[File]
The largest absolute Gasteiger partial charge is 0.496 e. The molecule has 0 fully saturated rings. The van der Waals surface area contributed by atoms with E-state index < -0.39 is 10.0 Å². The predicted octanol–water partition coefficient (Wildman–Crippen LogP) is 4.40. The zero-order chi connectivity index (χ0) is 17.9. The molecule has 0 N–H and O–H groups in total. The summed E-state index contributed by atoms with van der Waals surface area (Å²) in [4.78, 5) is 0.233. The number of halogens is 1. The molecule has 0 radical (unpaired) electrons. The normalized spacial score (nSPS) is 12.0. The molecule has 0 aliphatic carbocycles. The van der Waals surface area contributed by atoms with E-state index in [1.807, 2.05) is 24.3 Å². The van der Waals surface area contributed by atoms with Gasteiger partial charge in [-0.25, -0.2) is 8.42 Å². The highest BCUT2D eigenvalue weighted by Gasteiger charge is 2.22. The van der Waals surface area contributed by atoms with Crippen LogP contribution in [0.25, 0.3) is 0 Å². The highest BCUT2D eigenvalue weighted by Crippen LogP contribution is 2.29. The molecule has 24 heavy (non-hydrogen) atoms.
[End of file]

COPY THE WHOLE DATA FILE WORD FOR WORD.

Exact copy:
The largest absolute Gasteiger partial charge is 0.496 e. The molecule has 0 fully saturated rings. The van der Waals surface area contributed by atoms with E-state index < -0.39 is 10.0 Å². The predicted octanol–water partition coefficient (Wildman–Crippen LogP) is 4.40. The zero-order chi connectivity index (χ0) is 17.9. The molecule has 0 N–H and O–H groups in total. The summed E-state index contributed by atoms with van der Waals surface area (Å²) in [4.78, 5) is 0.233. The number of halogens is 1. The molecule has 0 radical (unpaired) electrons. The normalized spacial score (nSPS) is 12.0. The molecule has 0 aliphatic carbocycles. The van der Waals surface area contributed by atoms with E-state index in [1.807, 2.05) is 24.3 Å². The van der Waals surface area contributed by atoms with Gasteiger partial charge in [-0.25, -0.2) is 8.42 Å². The highest BCUT2D eigenvalue weighted by Gasteiger charge is 2.22. The van der Waals surface area contributed by atoms with Crippen LogP contribution in [0.25, 0.3) is 0 Å². The highest BCUT2D eigenvalue weighted by Crippen LogP contribution is 2.29. The molecule has 24 heavy (non-hydrogen) atoms.